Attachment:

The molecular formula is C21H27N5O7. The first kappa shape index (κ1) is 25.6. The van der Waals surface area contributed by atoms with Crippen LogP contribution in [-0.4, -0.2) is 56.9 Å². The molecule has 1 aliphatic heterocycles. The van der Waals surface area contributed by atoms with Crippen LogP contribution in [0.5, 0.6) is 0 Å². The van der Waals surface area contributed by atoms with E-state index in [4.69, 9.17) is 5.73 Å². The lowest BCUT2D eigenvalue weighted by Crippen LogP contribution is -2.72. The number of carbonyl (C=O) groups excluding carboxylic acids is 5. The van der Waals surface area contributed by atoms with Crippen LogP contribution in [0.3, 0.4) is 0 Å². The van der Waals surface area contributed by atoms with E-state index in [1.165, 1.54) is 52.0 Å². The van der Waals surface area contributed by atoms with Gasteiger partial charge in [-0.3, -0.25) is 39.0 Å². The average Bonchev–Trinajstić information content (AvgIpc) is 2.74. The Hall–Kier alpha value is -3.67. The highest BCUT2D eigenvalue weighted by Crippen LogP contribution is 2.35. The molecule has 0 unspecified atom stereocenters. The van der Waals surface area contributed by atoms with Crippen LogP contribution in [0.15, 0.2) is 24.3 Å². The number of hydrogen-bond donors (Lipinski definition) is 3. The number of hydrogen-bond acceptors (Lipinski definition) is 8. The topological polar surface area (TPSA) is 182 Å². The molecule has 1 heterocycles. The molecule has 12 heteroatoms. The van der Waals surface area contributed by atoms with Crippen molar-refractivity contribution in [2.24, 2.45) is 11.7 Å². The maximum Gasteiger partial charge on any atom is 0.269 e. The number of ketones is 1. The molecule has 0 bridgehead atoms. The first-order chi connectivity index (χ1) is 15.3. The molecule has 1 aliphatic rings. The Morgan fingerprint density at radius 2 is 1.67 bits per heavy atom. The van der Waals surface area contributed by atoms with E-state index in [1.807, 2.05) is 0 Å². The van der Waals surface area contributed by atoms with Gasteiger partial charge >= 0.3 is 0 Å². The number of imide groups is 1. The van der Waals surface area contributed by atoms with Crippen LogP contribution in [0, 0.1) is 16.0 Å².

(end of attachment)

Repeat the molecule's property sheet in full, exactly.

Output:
The molecular formula is C21H27N5O7. The first kappa shape index (κ1) is 25.6. The van der Waals surface area contributed by atoms with Crippen LogP contribution in [-0.4, -0.2) is 56.9 Å². The molecule has 1 aliphatic heterocycles. The van der Waals surface area contributed by atoms with Crippen LogP contribution in [0.5, 0.6) is 0 Å². The van der Waals surface area contributed by atoms with E-state index in [4.69, 9.17) is 5.73 Å². The lowest BCUT2D eigenvalue weighted by Crippen LogP contribution is -2.72. The number of carbonyl (C=O) groups excluding carboxylic acids is 5. The van der Waals surface area contributed by atoms with Crippen LogP contribution in [0.3, 0.4) is 0 Å². The van der Waals surface area contributed by atoms with E-state index in [1.165, 1.54) is 52.0 Å². The van der Waals surface area contributed by atoms with Gasteiger partial charge in [-0.3, -0.25) is 39.0 Å². The average Bonchev–Trinajstić information content (AvgIpc) is 2.74. The Hall–Kier alpha value is -3.67. The highest BCUT2D eigenvalue weighted by Crippen LogP contribution is 2.35. The molecule has 0 unspecified atom stereocenters. The van der Waals surface area contributed by atoms with Crippen LogP contribution in [0.15, 0.2) is 24.3 Å². The number of hydrogen-bond donors (Lipinski definition) is 3. The number of hydrogen-bond acceptors (Lipinski definition) is 8. The topological polar surface area (TPSA) is 182 Å². The molecule has 1 heterocycles. The molecule has 12 heteroatoms. The van der Waals surface area contributed by atoms with Crippen molar-refractivity contribution in [2.24, 2.45) is 11.7 Å². The maximum Gasteiger partial charge on any atom is 0.269 e. The number of ketones is 1. The molecule has 0 bridgehead atoms. The first-order chi connectivity index (χ1) is 15.3. The molecule has 1 aliphatic rings. The Morgan fingerprint density at radius 2 is 1.67 bits per heavy atom. The van der Waals surface area contributed by atoms with E-state index in [1.807, 2.05) is 0 Å². The van der Waals surface area contributed by atoms with Gasteiger partial charge >= 0.3 is 0 Å². The number of imide groups is 1. The van der Waals surface area contributed by atoms with Crippen LogP contribution in [0, 0.1) is 16.0 Å².